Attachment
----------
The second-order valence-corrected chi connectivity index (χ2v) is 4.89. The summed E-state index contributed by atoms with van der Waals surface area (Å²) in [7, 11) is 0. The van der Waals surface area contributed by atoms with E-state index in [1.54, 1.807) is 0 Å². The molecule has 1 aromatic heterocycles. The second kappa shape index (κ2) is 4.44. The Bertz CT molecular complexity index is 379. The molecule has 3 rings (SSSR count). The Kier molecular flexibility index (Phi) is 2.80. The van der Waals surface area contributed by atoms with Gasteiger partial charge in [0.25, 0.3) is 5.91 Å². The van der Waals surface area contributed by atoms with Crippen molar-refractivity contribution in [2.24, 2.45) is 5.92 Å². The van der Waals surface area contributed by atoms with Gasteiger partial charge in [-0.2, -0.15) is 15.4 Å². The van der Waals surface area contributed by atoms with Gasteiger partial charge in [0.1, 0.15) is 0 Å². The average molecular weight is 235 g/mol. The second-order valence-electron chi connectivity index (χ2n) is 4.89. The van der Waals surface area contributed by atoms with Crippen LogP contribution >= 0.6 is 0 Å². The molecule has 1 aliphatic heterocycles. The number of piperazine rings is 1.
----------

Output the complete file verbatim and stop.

The second-order valence-corrected chi connectivity index (χ2v) is 4.89. The summed E-state index contributed by atoms with van der Waals surface area (Å²) in [7, 11) is 0. The van der Waals surface area contributed by atoms with E-state index in [1.54, 1.807) is 0 Å². The molecule has 1 aromatic heterocycles. The second kappa shape index (κ2) is 4.44. The Bertz CT molecular complexity index is 379. The molecule has 3 rings (SSSR count). The Kier molecular flexibility index (Phi) is 2.80. The van der Waals surface area contributed by atoms with Gasteiger partial charge in [0.25, 0.3) is 5.91 Å². The van der Waals surface area contributed by atoms with Crippen molar-refractivity contribution in [2.24, 2.45) is 5.92 Å². The van der Waals surface area contributed by atoms with Gasteiger partial charge in [-0.2, -0.15) is 15.4 Å². The van der Waals surface area contributed by atoms with Gasteiger partial charge in [0.1, 0.15) is 0 Å². The average molecular weight is 235 g/mol. The second-order valence-electron chi connectivity index (χ2n) is 4.89. The van der Waals surface area contributed by atoms with Crippen LogP contribution >= 0.6 is 0 Å². The molecule has 1 aliphatic heterocycles. The number of piperazine rings is 1.